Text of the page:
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Ava DuVernay Called me Sis

In October 2018, I got on a bus in lower Manhattan that was set to move several Background Actors ; a way for unemployed performers to get a small paycheck, to understand life on set and to get a chance to network while waiting for their big break. Working on this Netflix Docu-series “When They see Us” is when I experienced Ava DuVernay.

While on set, I had the feeling of being involved in an event and portrayal so much greater than myself. In a moment of intimacy that would alter the path of my creative life forever. Ms. DuVernay knew exactly what to say to young Antron (Caleel Harris) to create the most dynamic effect, placing her forehead to his briefly, almost as if telepathically sending him additional notes. Despite the 75 people in the room a moment of sheer intimacy was exchanged, it was a labor of love, and she REQUIRED the story to be portrayed immaculately. I wondered whom else on this set had this creeping sensation of excitement and stoicism, as she was molding an impeccable performance from her actor.

I have been a decent orator, naturally “a good actress”… except that I let fear stifle me for as long as I could remember, even though I always knew that acting was my calling. For reasons I cannot explain, I had been nervous to tamper with my gift, thinking that if I did learn some new methodology it would ruin my natural abilities. Maya Angelou said: “Education is a process that goes on ‘til death,” but I wasn’t yet there. I hadn’t felt the urgency of training my instrument, until the experience with Ava DuVernay directing.

That day on the set of “When They See Us,” I saw in Ava DuVernay a role model in action like never before. And then it happened. Director Ava DuVernay touched me on the shoulder and told me “I need you to really sell this sis, really tell the story.” I had gotten an acting note, a task, if you will, and I meant to follow through with razor like precision.

This woman whom I already had the utmost respect for was addressing issues that are extraordinarily important… yet only with a cast and crew. I knew I had always wanted that feeling when I worked. I knew the story we were telling was important, the story of New York Exonerated 5, the trial that changed many laws nationally intrinsically opposing the mantra of “innocent until proving guilty” for young men of colors.

I was given an acting note, in this instant she saw me as someone who could relay these sentiments, it felt as if I was trusted with the task of connecting my vessel to tell a story, her story. I went on to look for acting conservatories. Finding the Atlantic Acting School, originally founded by David Mamet and William H. Macy, felt like jumping feet first into a whole, much like Alice. Not exactly chasing a white rabbit but orange theater doors formatted to appear as exclamation point instead.

Cut to June 2019 when I get an email from the admission team at the Atlantic Acting School, saying that there where only 8 coveted spots left for the Summer Intensive Program. By the time I had initiated a responded there were six… time was ticking.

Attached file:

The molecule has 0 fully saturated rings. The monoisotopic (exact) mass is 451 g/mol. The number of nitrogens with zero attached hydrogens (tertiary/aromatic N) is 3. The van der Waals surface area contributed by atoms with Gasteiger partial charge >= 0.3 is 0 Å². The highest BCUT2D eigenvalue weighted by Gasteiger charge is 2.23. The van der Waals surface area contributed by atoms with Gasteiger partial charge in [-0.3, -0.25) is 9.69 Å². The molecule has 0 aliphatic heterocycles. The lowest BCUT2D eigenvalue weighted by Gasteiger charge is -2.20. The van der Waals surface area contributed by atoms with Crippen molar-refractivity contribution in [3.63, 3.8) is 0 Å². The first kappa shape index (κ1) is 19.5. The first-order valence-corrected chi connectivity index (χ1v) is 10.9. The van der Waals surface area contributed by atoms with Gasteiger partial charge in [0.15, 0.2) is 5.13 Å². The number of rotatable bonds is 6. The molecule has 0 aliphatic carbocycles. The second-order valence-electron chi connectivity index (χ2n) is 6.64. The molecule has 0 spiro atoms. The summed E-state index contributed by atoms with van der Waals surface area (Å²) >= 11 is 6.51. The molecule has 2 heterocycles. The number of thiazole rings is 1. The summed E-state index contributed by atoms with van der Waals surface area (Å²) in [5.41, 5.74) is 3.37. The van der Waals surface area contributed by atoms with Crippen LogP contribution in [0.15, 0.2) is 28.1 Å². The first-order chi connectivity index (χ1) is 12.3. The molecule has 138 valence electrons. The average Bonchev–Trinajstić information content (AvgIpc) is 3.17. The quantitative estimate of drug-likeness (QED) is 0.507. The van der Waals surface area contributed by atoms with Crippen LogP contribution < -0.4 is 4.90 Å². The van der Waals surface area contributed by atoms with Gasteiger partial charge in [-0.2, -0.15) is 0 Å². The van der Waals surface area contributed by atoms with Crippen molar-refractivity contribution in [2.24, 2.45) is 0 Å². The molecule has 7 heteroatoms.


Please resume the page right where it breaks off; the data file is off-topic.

I had attended an open house a year prior at the Atlantic Acting School and was drawn into a world of play. The philosophy of Practical Aesthetics is so alluring in. “Act before you think, and think before you act.” Attendance for the Atlantic Acting School required an audition and a letter of recommendation. My initial intent to attend the evening conservatory, the opportunity slipped through my fingers. I missed the deadline. A Freudian slip? Fear had engrossed me. This time would be different. The same requirements applied for the Summer Intensive. Except for one show in the summer of 2017, I hadn’t been on stage for almost a decade. I racked my brain, determined to provide a letter from someone who had experienced my work. There was an actress whom I had acted with in a show once, and the director of a sketch show I was involved with in Tulsa OK, that had sparked the idea that I could pursue acting as a career.

I was scared shitless of the audition process, and well, I did nervously audition for Chris Booth over Skype, who gave me an on-the-spot lesson in practical aesthetics, and pulled a powerful audition out of me. My boyfriend Melik had been encouraging me to follow this path for half the time we had been together, so when I received the acceptance email to the Summer intensive program, he knew how badly I wanted it and I had full support, even though it meant only 2 weeks to prepare for my journey.

The experience of graduating this program has turned my life topsy-turvy: binged reading plays, analyzing scenes, learning how to breathe, move, being in the moment, scoring text, working, working, working.

Performing Den of thieves

Performing Den of Thieves at the Atlantic Acting School: Summer Rokh, Micheal Tyler Jennings, Zhiying Li, Lucas LaGuardia.

Those six weeks felt so much longer in the most sublime way. Now please note that the Summer Intensive is not for the faint of heart but one of the most thrilling experiences I’ve been faced with. I am an actress. I have some training. I stay consistent with my practice.

Ava DuVernay called me sis. It was monumental. I’m cognitive that there are a million more steps for me to take to be a successful working actress. I am confident now more than ever that I’m walking in the right direction.

Summer Rokh
Summer Rokh is an African American Actress (Angels in America, Us vs. Them) and alumni of the Atlantic Acting School. Social justice activist and Beyoncé enthusiast. A self proclaimed womanist. Summer is passionate about telling stories of diversity and inclusion.